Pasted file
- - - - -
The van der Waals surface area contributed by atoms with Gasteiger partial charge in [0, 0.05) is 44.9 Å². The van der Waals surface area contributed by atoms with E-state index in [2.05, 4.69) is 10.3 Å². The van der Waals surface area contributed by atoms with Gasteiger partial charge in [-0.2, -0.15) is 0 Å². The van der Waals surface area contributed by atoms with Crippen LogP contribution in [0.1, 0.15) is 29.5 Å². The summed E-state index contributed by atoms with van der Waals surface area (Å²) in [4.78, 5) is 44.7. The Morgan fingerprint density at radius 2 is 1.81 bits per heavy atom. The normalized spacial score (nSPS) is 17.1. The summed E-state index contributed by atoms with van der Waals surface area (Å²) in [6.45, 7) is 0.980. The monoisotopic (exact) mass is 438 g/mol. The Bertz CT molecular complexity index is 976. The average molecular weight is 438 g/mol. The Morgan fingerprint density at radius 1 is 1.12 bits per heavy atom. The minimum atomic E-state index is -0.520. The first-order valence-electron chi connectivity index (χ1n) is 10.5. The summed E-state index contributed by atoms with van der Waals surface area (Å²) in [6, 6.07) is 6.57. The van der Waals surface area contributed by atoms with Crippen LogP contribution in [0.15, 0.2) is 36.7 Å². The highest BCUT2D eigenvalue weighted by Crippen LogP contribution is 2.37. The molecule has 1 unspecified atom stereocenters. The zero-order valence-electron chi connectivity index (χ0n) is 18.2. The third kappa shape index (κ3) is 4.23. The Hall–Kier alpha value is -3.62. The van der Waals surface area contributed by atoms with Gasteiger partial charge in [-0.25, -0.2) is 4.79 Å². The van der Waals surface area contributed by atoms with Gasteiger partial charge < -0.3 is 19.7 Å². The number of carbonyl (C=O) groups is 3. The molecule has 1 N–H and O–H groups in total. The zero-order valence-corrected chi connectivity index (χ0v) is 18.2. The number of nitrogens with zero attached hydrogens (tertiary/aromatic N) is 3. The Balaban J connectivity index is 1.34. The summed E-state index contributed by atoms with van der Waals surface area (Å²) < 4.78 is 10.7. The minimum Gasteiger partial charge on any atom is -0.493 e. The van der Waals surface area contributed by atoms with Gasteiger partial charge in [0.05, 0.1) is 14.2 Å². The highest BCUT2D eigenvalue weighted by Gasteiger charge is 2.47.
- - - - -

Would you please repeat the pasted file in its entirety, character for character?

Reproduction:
The van der Waals surface area contributed by atoms with Gasteiger partial charge in [0, 0.05) is 44.9 Å². The van der Waals surface area contributed by atoms with E-state index in [2.05, 4.69) is 10.3 Å². The van der Waals surface area contributed by atoms with Gasteiger partial charge in [-0.2, -0.15) is 0 Å². The van der Waals surface area contributed by atoms with Crippen LogP contribution in [0.1, 0.15) is 29.5 Å². The summed E-state index contributed by atoms with van der Waals surface area (Å²) in [4.78, 5) is 44.7. The Morgan fingerprint density at radius 2 is 1.81 bits per heavy atom. The normalized spacial score (nSPS) is 17.1. The summed E-state index contributed by atoms with van der Waals surface area (Å²) in [6.45, 7) is 0.980. The monoisotopic (exact) mass is 438 g/mol. The Bertz CT molecular complexity index is 976. The average molecular weight is 438 g/mol. The Morgan fingerprint density at radius 1 is 1.12 bits per heavy atom. The minimum atomic E-state index is -0.520. The first-order valence-electron chi connectivity index (χ1n) is 10.5. The summed E-state index contributed by atoms with van der Waals surface area (Å²) in [6, 6.07) is 6.57. The van der Waals surface area contributed by atoms with Crippen LogP contribution in [0.15, 0.2) is 36.7 Å². The highest BCUT2D eigenvalue weighted by Crippen LogP contribution is 2.37. The molecule has 1 unspecified atom stereocenters. The zero-order valence-electron chi connectivity index (χ0n) is 18.2. The third kappa shape index (κ3) is 4.23. The Hall–Kier alpha value is -3.62. The van der Waals surface area contributed by atoms with Gasteiger partial charge in [-0.25, -0.2) is 4.79 Å². The van der Waals surface area contributed by atoms with Gasteiger partial charge < -0.3 is 19.7 Å². The number of carbonyl (C=O) groups is 3. The molecule has 1 N–H and O–H groups in total. The zero-order valence-corrected chi connectivity index (χ0v) is 18.2. The number of nitrogens with zero attached hydrogens (tertiary/aromatic N) is 3. The Balaban J connectivity index is 1.34. The summed E-state index contributed by atoms with van der Waals surface area (Å²) < 4.78 is 10.7. The minimum Gasteiger partial charge on any atom is -0.493 e. The van der Waals surface area contributed by atoms with Gasteiger partial charge in [0.05, 0.1) is 14.2 Å². The highest BCUT2D eigenvalue weighted by Gasteiger charge is 2.47.